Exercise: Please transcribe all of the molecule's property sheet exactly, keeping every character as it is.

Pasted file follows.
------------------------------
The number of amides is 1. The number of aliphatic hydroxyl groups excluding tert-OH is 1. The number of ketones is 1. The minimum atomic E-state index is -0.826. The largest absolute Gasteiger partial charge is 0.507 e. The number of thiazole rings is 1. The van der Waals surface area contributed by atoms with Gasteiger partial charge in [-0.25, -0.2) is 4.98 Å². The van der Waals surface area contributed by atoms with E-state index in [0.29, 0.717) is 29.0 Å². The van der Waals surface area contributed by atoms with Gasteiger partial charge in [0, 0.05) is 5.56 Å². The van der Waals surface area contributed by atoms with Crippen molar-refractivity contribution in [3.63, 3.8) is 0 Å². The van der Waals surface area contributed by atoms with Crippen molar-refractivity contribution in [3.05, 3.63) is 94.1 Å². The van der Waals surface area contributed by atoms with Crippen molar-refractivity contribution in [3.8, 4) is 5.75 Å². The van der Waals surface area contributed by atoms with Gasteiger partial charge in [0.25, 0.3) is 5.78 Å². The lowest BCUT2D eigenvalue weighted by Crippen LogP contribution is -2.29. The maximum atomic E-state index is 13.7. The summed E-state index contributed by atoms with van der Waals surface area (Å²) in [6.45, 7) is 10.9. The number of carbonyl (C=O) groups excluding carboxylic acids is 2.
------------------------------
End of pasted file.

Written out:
The number of amides is 1. The number of aliphatic hydroxyl groups excluding tert-OH is 1. The number of ketones is 1. The minimum atomic E-state index is -0.826. The largest absolute Gasteiger partial charge is 0.507 e. The number of thiazole rings is 1. The van der Waals surface area contributed by atoms with Gasteiger partial charge in [-0.25, -0.2) is 4.98 Å². The van der Waals surface area contributed by atoms with E-state index in [0.29, 0.717) is 29.0 Å². The van der Waals surface area contributed by atoms with Gasteiger partial charge in [0, 0.05) is 5.56 Å². The van der Waals surface area contributed by atoms with Crippen molar-refractivity contribution in [3.63, 3.8) is 0 Å². The van der Waals surface area contributed by atoms with Crippen molar-refractivity contribution in [3.05, 3.63) is 94.1 Å². The van der Waals surface area contributed by atoms with Crippen molar-refractivity contribution in [3.8, 4) is 5.75 Å². The van der Waals surface area contributed by atoms with Gasteiger partial charge in [0.25, 0.3) is 5.78 Å². The lowest BCUT2D eigenvalue weighted by Crippen LogP contribution is -2.29. The maximum atomic E-state index is 13.7. The summed E-state index contributed by atoms with van der Waals surface area (Å²) in [6.45, 7) is 10.9. The number of carbonyl (C=O) groups excluding carboxylic acids is 2.